It's you. He's right. I could care less about the whiners who say "I need 10GB per month to tether all my devices to my iPhone." I don't like subsidizing that. If you use that much data on your iPhone directly without tethering then more power to you -- that was AT&T's mistake for offering an unlimited plan.

    But the "unlimited plan" they offered did not say "unlimited devices on one plan". It was very specifically restricted to the iPhone. To those who have cheated system, I applaud your brilliance for working around the rules. But when the rule maker starts cracking down on your circumvention crying that it is "unfair" is a bit comical.

    Everybody signs a contact with their carriers when they get service. They sure as heck know what they are signing up for -- some of amount of money every month for some sort of access to their network with some set of limitations.

    Sure, if you buy an iPhone it is yours. You can do what you want with it. However, your use of the carrier's network is subject to a contract with specific terms. If you don't like the terms then you don't need to agree to them. But if you choose to agree to them and try to cheat the carrier through unfair practices then don't expect others to be happy about subsidizing your practice through increased rates or degraded service.

    The carrier is going to make their money one way or the other. They are a corporation driven by profits. Retail stores raise prices to compensate for shoplifting just like carriers raise rates to compensate for network expansion and lost customers due to network overload from those who circumvent the agreement they signed up for.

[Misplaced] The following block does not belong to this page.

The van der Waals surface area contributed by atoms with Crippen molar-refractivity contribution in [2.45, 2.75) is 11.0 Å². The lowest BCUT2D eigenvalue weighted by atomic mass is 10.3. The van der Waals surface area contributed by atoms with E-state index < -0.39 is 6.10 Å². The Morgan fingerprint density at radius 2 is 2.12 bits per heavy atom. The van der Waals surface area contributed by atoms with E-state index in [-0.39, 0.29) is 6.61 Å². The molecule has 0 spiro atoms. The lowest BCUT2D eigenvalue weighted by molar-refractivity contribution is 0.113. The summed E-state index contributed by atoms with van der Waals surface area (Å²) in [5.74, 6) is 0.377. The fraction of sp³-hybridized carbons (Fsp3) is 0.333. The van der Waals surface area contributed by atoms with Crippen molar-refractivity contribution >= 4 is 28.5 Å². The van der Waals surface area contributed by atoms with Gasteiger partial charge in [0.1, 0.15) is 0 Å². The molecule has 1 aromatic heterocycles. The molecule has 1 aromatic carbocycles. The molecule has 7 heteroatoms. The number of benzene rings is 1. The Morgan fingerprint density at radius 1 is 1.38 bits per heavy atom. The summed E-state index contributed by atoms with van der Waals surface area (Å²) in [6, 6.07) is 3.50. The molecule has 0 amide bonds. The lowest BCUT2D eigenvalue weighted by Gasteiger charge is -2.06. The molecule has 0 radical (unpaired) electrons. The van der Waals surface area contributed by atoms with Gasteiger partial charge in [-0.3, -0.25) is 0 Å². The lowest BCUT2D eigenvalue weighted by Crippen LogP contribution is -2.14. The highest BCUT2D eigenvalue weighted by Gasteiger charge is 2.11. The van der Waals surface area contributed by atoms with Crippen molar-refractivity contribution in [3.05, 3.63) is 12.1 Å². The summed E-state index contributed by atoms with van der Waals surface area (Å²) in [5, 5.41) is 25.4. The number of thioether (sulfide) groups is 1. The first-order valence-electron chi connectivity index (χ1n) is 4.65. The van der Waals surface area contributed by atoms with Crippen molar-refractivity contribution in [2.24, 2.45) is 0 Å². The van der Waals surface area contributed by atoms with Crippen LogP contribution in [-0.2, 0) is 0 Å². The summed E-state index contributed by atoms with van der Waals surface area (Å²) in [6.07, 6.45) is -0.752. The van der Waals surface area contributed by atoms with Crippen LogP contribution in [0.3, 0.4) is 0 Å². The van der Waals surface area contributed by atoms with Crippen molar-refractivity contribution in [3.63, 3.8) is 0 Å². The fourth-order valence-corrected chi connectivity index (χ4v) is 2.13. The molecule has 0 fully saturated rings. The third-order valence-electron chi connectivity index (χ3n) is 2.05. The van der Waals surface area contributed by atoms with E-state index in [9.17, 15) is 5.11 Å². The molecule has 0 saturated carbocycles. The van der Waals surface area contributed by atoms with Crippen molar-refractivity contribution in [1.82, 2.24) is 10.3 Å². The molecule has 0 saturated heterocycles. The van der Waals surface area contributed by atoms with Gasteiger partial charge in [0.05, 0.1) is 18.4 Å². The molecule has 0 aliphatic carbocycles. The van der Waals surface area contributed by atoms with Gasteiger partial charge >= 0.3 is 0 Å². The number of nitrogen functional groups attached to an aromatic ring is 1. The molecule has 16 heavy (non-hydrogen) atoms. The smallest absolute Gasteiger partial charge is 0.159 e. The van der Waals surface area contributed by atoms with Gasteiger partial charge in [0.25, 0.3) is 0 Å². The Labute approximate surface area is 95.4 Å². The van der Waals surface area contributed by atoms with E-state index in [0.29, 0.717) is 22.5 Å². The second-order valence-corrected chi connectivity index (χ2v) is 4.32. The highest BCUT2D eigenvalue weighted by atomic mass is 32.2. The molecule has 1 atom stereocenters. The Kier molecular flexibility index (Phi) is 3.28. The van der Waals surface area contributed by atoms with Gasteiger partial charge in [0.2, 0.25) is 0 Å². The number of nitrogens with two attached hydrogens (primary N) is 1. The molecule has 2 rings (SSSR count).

Any measure by the carrier to crack down on those who cheat the system is a welcome effort to those who choose not to cheat the system. They could be jerks and just decide that its not worth the effort to go after those folks and make everybody pay for it.

    Do I believe that AT&T will drop their rates once they crack down on the bandwidth cheaters? Heck no. Do I believe that the network performance will get better for the rest of us without added monthly fees, probably. Either way, what's fair is fair. Nobody is born entitled to an iPhone and mobile data. But the sense of entitlement in this country has gotten so out of hand.
    </soapbox>





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  • Peterkro
    Mar 14, 11:06 AM
    EDIT: Here's a FANTASTIC read on Fukushima: http://reindeerflotilla.wordpress.com/2011/03/13/all-right-its-time-to-stop-the-fukushima-hysteria/

    Yes that is a good article although pro-nuclear.I originally was flummoxed by the bit about bringing in portable generators and not being able to use them because the connecting plugs were different,this apparently is not the case it's that the switchgear is in a room that is flooded with radioactive water and they can't get rid of the water.I've quoted this guy before and whether he has an axe to grind or not he is not as confident in the plant as others seem to be:

    "Japanese engineer Masashi Goto, who helped design the containment vessel for Fukushima's reactor core, says the design was not enough to withstand earthquakes or tsunamis and the plant's builders, Toshiba, knew this."

    Here's another article from the NYT which may be useful:


    http://www.nytimes.com/2011/03/14/world/asia/japan-fukushima-nuclear-reactor.html?pagewanted=1&_r=2&hp

    I think it's to early to make any judgements about what's happening.





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  • THX1139
    Oct 12, 07:23 PM
    You think Dell will sell them for even less on Black Friday? - November 24 for you unfamiliar with the term.

    ...

    So I'm going to wind up with: